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“First International Conference on History Education in Africa” (Durban, 8-9 December 2015)
On 8 and 9 December 2015, Prof Johan Wassermann and Dr Denise Bentrovato organised the “First International Conference on History Education in Africa”. The event was hosted by the University of KwaZulu-Natal, in Durban, South Africa.
With the title “Teaching and Learning History in Contemporary Africa: Past, Present and Future”, the Durban conference was the first of its kind. The event elicited stimulating discussion and reflection on the state of history education in Africa and the challenges and opportunities associated with teaching and learning history across the continent. The conference covered a wide range of relevant political and practical issues related to curricula, textbooks, pedagogy and classroom practices, and teacher education at both primary and secondary level, as well as history education in informal settings. It thereby provided a snapshot of existent and emerging knowledge and debates in this field and raised new questions for future research.
The conference gathered an impressive international group of 50 early-career and senior scholars as well as teachers and teacher trainers. As many as 19 different nationalities from Africa, Europe and the Americas were represented at the event. Participants came from South Africa, Swaziland, Botswana, Malawi, Zambia, Zimbabwe, Tanzania, Uganda, Rwanda, South Sudan, Nigeria, Cameroon, the United States, Canada, Argentina, the United Kingdom, Belgium, Italy and Switzerland.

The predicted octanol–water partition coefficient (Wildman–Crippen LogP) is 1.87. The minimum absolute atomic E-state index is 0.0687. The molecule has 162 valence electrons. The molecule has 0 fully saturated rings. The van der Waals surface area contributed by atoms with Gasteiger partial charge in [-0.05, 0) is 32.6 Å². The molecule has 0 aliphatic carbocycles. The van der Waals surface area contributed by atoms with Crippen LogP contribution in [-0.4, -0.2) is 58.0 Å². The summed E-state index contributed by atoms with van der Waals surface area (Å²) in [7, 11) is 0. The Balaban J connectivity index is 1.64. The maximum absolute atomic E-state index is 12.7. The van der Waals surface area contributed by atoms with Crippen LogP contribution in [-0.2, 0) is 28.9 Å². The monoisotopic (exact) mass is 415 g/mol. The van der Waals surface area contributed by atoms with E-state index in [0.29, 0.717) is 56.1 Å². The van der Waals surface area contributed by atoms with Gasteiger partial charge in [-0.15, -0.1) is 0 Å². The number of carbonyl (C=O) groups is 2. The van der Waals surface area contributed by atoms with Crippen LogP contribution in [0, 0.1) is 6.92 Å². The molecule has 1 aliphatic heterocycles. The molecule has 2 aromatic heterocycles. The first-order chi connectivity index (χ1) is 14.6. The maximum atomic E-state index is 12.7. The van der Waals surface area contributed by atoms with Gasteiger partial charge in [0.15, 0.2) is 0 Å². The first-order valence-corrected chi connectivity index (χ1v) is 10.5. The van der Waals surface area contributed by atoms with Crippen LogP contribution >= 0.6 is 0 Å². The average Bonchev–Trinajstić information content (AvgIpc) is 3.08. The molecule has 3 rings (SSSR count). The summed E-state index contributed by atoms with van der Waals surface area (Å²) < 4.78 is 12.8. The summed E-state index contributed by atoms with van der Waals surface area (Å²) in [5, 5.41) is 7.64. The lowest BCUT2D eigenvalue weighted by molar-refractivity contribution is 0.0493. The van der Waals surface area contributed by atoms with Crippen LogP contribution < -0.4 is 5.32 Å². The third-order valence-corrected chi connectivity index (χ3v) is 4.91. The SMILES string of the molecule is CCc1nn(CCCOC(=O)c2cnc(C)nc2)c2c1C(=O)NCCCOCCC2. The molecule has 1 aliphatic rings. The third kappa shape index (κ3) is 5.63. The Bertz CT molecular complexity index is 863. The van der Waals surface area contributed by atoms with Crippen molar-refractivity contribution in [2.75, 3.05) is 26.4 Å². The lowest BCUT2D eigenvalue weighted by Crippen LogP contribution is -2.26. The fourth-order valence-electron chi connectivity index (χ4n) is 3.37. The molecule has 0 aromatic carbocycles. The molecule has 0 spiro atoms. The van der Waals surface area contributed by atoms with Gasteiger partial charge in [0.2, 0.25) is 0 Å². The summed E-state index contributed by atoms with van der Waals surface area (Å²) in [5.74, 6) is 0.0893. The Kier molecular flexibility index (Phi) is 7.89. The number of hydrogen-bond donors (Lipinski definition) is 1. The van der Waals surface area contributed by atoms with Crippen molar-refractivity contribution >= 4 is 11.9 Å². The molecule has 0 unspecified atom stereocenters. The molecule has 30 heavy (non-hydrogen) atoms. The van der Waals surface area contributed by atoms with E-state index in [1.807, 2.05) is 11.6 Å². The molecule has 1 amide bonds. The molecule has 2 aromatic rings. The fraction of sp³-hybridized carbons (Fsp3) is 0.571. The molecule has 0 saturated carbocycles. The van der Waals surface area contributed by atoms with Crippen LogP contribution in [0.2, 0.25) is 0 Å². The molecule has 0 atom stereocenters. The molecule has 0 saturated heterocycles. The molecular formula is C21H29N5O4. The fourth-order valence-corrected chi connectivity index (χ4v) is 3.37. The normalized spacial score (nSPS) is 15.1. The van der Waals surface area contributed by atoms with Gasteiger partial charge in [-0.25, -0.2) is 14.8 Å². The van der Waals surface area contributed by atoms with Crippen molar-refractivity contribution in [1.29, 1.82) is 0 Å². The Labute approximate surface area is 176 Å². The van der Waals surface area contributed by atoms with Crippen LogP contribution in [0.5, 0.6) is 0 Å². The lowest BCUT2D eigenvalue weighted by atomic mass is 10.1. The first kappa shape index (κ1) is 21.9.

Preceded by a keynote address on “History Education for Democratic Participation”, delivered by American Professor Keith Barton, the papers presented at the conference drew upon a large variety of contexts, disciplines, theories and methods. The highly interdisciplinary nature of the conference was a marked feature of the event. Its participants were specialists in such varied fields as Education and Curriculum Studies, History, Political Sciences, Peace and Conflict Studies, Development Studies, Anthropology, Psychology, and Religious Studies, to mention a few.
The rich variety of papers presented in Durban were organised around a number of thematic panels running concurrently in parallel sessions. Key themes addressed across the various panels included:
- Textbook representations of colonialism and postcolonialism in Africa and beyond
- Teaching sensitive issues in South Africa, with a focus on Apartheid and the Holocaust
- History education, conflict and peace in Africa
- History education, gender, and human rights in Africa
- The politics of history teaching in Africa
- The status of history teaching in Africa, and its place within national curricula
- History teachers’ views and experiences in classrooms in Africa, with a focus on their epistemologies, and the challenges and dilemmas faced in the classroom
- History teaching aims and strategies in Africa (including e-learning), and the impact of specific teaching practices on pupils’ learning, particularly on historical thinking.
The conference concluded with a final session, during which opportunities for future cooperation were discussed by the participants. In view of enhanced exchange and cooperation within and across borders, this final session marked the official launch of the African Association for History Education − AHE-Afrika.